Our mission is to inform changes in policy and practice to reduce and eliminate the use of punitive discipline and outdated behavioral management approaches and end the school-to-prison pipeline.
About seclusion and restraint
Restraint and seclusion are crisis management strategies that are used in many schools across the nation and the world. Physical Restraint, is exactly what it sounds like, it is a personal restriction that immobilizes or reduces the ability of a student to move his or her torso, arms, legs or head freely. Seclusion is the involuntary confinement of a student alone in a room or area from which the student is physically prevented from leaving. These interventions are dangerous and have led to serious injuries and even death in students, teachers and staff.
According to federal guidance restraint and/or seclusion should never be used except in situations where a child’s behavior poses an imminent danger of serious physical harm to self or others, and restraint and seclusion should be avoided to the greatest extent possible without endangering the safety of students and staff.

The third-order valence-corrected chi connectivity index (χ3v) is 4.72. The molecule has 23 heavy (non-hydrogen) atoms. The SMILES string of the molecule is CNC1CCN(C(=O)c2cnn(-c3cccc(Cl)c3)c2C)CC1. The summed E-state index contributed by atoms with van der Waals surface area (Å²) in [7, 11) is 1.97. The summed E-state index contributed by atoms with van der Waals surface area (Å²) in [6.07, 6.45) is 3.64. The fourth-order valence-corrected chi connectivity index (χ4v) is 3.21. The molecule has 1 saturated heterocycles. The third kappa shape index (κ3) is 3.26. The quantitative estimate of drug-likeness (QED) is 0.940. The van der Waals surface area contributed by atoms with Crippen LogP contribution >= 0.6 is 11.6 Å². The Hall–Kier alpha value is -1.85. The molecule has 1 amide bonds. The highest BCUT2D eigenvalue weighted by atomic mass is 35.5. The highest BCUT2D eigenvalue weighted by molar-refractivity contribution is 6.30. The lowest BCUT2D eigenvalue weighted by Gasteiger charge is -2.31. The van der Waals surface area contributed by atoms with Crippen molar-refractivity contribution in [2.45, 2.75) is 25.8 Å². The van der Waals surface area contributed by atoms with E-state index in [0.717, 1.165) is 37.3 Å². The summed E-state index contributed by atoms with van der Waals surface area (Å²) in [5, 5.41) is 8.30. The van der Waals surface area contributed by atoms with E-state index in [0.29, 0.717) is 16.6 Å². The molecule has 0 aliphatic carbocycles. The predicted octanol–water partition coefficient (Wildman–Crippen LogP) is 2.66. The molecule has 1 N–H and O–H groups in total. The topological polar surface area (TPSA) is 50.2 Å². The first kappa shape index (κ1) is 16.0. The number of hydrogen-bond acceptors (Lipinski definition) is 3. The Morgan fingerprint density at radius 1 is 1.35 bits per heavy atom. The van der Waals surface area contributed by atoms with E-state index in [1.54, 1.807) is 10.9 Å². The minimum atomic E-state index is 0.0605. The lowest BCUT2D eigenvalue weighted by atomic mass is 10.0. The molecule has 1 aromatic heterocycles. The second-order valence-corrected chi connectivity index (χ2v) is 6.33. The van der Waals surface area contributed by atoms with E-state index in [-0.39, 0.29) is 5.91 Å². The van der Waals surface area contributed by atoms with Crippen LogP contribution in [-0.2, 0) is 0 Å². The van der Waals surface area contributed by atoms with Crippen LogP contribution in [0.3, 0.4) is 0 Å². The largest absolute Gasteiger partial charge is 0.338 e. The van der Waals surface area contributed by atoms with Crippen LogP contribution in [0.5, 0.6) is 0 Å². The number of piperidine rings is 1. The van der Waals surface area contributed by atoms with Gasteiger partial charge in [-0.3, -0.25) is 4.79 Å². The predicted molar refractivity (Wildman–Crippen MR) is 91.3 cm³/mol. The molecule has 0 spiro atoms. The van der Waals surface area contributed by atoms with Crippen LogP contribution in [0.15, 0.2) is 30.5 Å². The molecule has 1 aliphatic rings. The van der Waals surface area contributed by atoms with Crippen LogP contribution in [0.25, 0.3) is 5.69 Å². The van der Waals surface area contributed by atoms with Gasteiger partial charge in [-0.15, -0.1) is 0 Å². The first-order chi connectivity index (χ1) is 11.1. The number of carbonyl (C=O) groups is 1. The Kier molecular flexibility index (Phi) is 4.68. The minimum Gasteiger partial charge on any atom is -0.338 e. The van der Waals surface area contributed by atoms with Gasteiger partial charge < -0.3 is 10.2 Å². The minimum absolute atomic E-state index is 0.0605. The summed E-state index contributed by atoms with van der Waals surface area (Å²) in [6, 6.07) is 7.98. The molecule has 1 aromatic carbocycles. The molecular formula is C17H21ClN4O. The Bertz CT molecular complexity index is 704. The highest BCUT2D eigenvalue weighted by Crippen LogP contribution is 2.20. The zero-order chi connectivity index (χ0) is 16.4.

Students who have experienced trauma may not always display behaviors that immediately evoke empathy. Managing and expressing emotions can be challenging for these children due to the impact of trauma on their brains. The trauma alters their brain’s instinctual response to “fight, flight, or freeze,” making emotional regulation difficult.
My experience in the troubled teen industry began when I was 12 years old and was unnecessarily sent to rehab. There, I was regularly interrogated and pressured into admitting to drug use and forced to identify as an “addict.” Despite knowing that I didn’t belong there initially, with everyone around me telling me otherwise and…
“I’m a female human child,” Alice proclaims as I strap her into her car seat after her first day of school. Seven and a half years into my parenting journey, I still don’t always fully comprehend the impact of Alice’s words when I hear them. She is minimally or unreliably speaking and often uses an…
The 14th Amendment of the U.S. Constitution guarantees every individual is allowed equal protection and due process of Federal and state rights. Yep, even children. Public school is either local or state-controlled. Public school is a public service program. It is the same as public sidewalks, meaning all citizens are allowed equal access to and…
What about the other children? The very problem with this question is that it is coming from a place that only holds space for neurotypical children who don’t appear to need more support. I say appear because there are so many children who are simply better at masking but would absolutely benefit from the same…
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